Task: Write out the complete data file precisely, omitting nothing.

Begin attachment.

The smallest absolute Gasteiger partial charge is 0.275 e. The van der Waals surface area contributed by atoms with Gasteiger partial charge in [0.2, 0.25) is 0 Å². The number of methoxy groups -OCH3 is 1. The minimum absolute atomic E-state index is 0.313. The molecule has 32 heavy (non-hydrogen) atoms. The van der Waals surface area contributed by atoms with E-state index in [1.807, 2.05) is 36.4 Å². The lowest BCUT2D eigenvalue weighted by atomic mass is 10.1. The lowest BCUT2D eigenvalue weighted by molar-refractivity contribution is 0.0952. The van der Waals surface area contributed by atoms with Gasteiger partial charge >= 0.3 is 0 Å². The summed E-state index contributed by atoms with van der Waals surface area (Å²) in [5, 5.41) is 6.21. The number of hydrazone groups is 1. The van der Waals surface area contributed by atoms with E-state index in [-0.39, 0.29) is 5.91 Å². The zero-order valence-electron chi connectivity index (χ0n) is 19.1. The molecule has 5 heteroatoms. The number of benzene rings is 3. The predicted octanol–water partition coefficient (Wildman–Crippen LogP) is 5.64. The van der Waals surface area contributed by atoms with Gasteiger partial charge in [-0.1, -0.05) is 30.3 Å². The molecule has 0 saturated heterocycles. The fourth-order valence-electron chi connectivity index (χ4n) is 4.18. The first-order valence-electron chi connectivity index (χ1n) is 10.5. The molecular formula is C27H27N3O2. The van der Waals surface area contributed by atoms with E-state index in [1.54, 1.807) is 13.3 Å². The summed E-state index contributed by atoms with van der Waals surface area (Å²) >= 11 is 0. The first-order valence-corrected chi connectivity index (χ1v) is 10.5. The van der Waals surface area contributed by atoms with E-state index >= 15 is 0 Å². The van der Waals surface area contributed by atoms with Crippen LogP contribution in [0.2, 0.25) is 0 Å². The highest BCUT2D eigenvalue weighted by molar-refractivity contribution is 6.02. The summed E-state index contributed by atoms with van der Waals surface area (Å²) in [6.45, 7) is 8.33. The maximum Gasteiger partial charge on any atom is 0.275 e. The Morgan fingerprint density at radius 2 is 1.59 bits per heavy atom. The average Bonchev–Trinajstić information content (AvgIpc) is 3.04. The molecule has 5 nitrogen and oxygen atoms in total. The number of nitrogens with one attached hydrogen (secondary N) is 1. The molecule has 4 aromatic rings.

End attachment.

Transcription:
The smallest absolute Gasteiger partial charge is 0.275 e. The van der Waals surface area contributed by atoms with Gasteiger partial charge in [0.2, 0.25) is 0 Å². The number of methoxy groups -OCH3 is 1. The minimum absolute atomic E-state index is 0.313. The molecule has 32 heavy (non-hydrogen) atoms. The van der Waals surface area contributed by atoms with E-state index in [1.807, 2.05) is 36.4 Å². The lowest BCUT2D eigenvalue weighted by atomic mass is 10.1. The lowest BCUT2D eigenvalue weighted by molar-refractivity contribution is 0.0952. The van der Waals surface area contributed by atoms with Gasteiger partial charge >= 0.3 is 0 Å². The summed E-state index contributed by atoms with van der Waals surface area (Å²) in [5, 5.41) is 6.21. The number of hydrazone groups is 1. The van der Waals surface area contributed by atoms with E-state index in [-0.39, 0.29) is 5.91 Å². The zero-order valence-electron chi connectivity index (χ0n) is 19.1. The molecule has 5 heteroatoms. The number of benzene rings is 3. The predicted octanol–water partition coefficient (Wildman–Crippen LogP) is 5.64. The van der Waals surface area contributed by atoms with Gasteiger partial charge in [-0.1, -0.05) is 30.3 Å². The molecule has 0 saturated heterocycles. The fourth-order valence-electron chi connectivity index (χ4n) is 4.18. The first-order valence-electron chi connectivity index (χ1n) is 10.5. The molecular formula is C27H27N3O2. The van der Waals surface area contributed by atoms with E-state index in [1.54, 1.807) is 13.3 Å². The summed E-state index contributed by atoms with van der Waals surface area (Å²) >= 11 is 0. The first-order valence-corrected chi connectivity index (χ1v) is 10.5. The van der Waals surface area contributed by atoms with E-state index >= 15 is 0 Å². The van der Waals surface area contributed by atoms with Crippen LogP contribution in [0.2, 0.25) is 0 Å². The highest BCUT2D eigenvalue weighted by molar-refractivity contribution is 6.02. The summed E-state index contributed by atoms with van der Waals surface area (Å²) in [6.45, 7) is 8.33. The maximum Gasteiger partial charge on any atom is 0.275 e. The Morgan fingerprint density at radius 2 is 1.59 bits per heavy atom. The average Bonchev–Trinajstić information content (AvgIpc) is 3.04. The molecule has 5 nitrogen and oxygen atoms in total. The number of nitrogens with one attached hydrogen (secondary N) is 1. The molecule has 4 aromatic rings.